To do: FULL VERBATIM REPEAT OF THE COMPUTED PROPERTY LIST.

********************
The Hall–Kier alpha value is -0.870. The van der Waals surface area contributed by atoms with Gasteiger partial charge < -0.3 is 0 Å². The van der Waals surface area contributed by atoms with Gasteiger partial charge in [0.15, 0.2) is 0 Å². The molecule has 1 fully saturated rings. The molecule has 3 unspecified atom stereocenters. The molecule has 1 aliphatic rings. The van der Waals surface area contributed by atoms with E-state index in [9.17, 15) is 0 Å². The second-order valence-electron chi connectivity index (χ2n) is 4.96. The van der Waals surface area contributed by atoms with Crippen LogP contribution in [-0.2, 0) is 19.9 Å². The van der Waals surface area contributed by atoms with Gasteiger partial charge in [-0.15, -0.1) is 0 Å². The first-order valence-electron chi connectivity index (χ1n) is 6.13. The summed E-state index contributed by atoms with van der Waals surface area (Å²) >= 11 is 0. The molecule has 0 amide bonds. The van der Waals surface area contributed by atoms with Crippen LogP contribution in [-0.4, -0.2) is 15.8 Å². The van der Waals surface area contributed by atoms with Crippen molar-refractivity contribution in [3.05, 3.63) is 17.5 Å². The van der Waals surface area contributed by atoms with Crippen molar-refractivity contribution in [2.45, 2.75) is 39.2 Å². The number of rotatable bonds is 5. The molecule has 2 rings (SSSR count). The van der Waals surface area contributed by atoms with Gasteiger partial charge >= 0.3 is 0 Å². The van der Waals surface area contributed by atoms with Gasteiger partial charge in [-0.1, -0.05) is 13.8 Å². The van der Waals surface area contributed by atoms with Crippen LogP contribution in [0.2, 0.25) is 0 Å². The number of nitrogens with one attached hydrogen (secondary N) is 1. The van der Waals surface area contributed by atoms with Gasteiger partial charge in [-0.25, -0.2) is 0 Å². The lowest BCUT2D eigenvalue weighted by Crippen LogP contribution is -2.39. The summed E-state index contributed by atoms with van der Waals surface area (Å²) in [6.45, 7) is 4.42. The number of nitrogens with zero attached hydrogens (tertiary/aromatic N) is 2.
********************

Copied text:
The Hall–Kier alpha value is -0.870. The van der Waals surface area contributed by atoms with Gasteiger partial charge < -0.3 is 0 Å². The van der Waals surface area contributed by atoms with Gasteiger partial charge in [0.15, 0.2) is 0 Å². The molecule has 1 fully saturated rings. The molecule has 3 unspecified atom stereocenters. The molecule has 1 aliphatic rings. The van der Waals surface area contributed by atoms with E-state index in [9.17, 15) is 0 Å². The second-order valence-electron chi connectivity index (χ2n) is 4.96. The van der Waals surface area contributed by atoms with Crippen LogP contribution in [-0.2, 0) is 19.9 Å². The van der Waals surface area contributed by atoms with Gasteiger partial charge in [-0.15, -0.1) is 0 Å². The first-order valence-electron chi connectivity index (χ1n) is 6.13. The summed E-state index contributed by atoms with van der Waals surface area (Å²) >= 11 is 0. The molecule has 0 amide bonds. The van der Waals surface area contributed by atoms with Crippen LogP contribution in [-0.4, -0.2) is 15.8 Å². The van der Waals surface area contributed by atoms with Crippen molar-refractivity contribution in [3.05, 3.63) is 17.5 Å². The van der Waals surface area contributed by atoms with Crippen molar-refractivity contribution in [2.45, 2.75) is 39.2 Å². The number of rotatable bonds is 5. The molecule has 2 rings (SSSR count). The van der Waals surface area contributed by atoms with Gasteiger partial charge >= 0.3 is 0 Å². The van der Waals surface area contributed by atoms with Gasteiger partial charge in [-0.1, -0.05) is 13.8 Å². The van der Waals surface area contributed by atoms with Crippen LogP contribution in [0.2, 0.25) is 0 Å². The number of nitrogens with one attached hydrogen (secondary N) is 1. The van der Waals surface area contributed by atoms with Gasteiger partial charge in [-0.25, -0.2) is 0 Å². The lowest BCUT2D eigenvalue weighted by Crippen LogP contribution is -2.39. The summed E-state index contributed by atoms with van der Waals surface area (Å²) in [6.45, 7) is 4.42. The number of nitrogens with zero attached hydrogens (tertiary/aromatic N) is 2.